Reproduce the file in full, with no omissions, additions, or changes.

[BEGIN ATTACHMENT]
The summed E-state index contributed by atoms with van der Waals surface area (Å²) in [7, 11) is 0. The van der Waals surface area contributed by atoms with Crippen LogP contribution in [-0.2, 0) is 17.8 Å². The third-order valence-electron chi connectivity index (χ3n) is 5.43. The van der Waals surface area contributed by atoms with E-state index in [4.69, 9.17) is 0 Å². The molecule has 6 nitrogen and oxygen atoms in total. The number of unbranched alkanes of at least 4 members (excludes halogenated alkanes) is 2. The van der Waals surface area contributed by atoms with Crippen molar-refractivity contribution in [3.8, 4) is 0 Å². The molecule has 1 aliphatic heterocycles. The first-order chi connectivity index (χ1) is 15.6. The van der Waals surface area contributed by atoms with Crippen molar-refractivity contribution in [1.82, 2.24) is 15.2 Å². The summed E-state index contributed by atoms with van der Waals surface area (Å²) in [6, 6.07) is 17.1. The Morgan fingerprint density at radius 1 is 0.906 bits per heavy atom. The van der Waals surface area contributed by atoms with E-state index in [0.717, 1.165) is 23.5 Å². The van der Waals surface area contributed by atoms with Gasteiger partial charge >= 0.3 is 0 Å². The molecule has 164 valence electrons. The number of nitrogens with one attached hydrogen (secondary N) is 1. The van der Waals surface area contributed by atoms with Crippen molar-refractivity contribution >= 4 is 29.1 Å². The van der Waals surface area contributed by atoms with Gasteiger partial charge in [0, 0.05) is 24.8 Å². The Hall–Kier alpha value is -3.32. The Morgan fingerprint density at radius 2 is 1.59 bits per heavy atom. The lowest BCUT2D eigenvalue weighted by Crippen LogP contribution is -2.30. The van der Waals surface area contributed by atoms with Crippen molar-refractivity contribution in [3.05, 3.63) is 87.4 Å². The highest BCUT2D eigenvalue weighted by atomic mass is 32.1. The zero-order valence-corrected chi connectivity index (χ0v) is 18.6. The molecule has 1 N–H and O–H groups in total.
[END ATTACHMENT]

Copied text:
The summed E-state index contributed by atoms with van der Waals surface area (Å²) in [7, 11) is 0. The van der Waals surface area contributed by atoms with Crippen LogP contribution in [-0.2, 0) is 17.8 Å². The third-order valence-electron chi connectivity index (χ3n) is 5.43. The van der Waals surface area contributed by atoms with E-state index in [4.69, 9.17) is 0 Å². The molecule has 6 nitrogen and oxygen atoms in total. The number of unbranched alkanes of at least 4 members (excludes halogenated alkanes) is 2. The van der Waals surface area contributed by atoms with Crippen molar-refractivity contribution in [3.8, 4) is 0 Å². The molecule has 1 aliphatic heterocycles. The first-order chi connectivity index (χ1) is 15.6. The van der Waals surface area contributed by atoms with Crippen molar-refractivity contribution in [1.82, 2.24) is 15.2 Å². The summed E-state index contributed by atoms with van der Waals surface area (Å²) in [6, 6.07) is 17.1. The Morgan fingerprint density at radius 1 is 0.906 bits per heavy atom. The van der Waals surface area contributed by atoms with E-state index in [0.717, 1.165) is 23.5 Å². The van der Waals surface area contributed by atoms with Gasteiger partial charge >= 0.3 is 0 Å². The molecule has 164 valence electrons. The number of nitrogens with one attached hydrogen (secondary N) is 1. The van der Waals surface area contributed by atoms with Crippen molar-refractivity contribution >= 4 is 29.1 Å². The van der Waals surface area contributed by atoms with Gasteiger partial charge in [0, 0.05) is 24.8 Å². The Hall–Kier alpha value is -3.32. The Morgan fingerprint density at radius 2 is 1.59 bits per heavy atom. The lowest BCUT2D eigenvalue weighted by Crippen LogP contribution is -2.30. The van der Waals surface area contributed by atoms with Crippen molar-refractivity contribution in [3.05, 3.63) is 87.4 Å². The highest BCUT2D eigenvalue weighted by atomic mass is 32.1. The zero-order valence-corrected chi connectivity index (χ0v) is 18.6. The molecule has 1 N–H and O–H groups in total.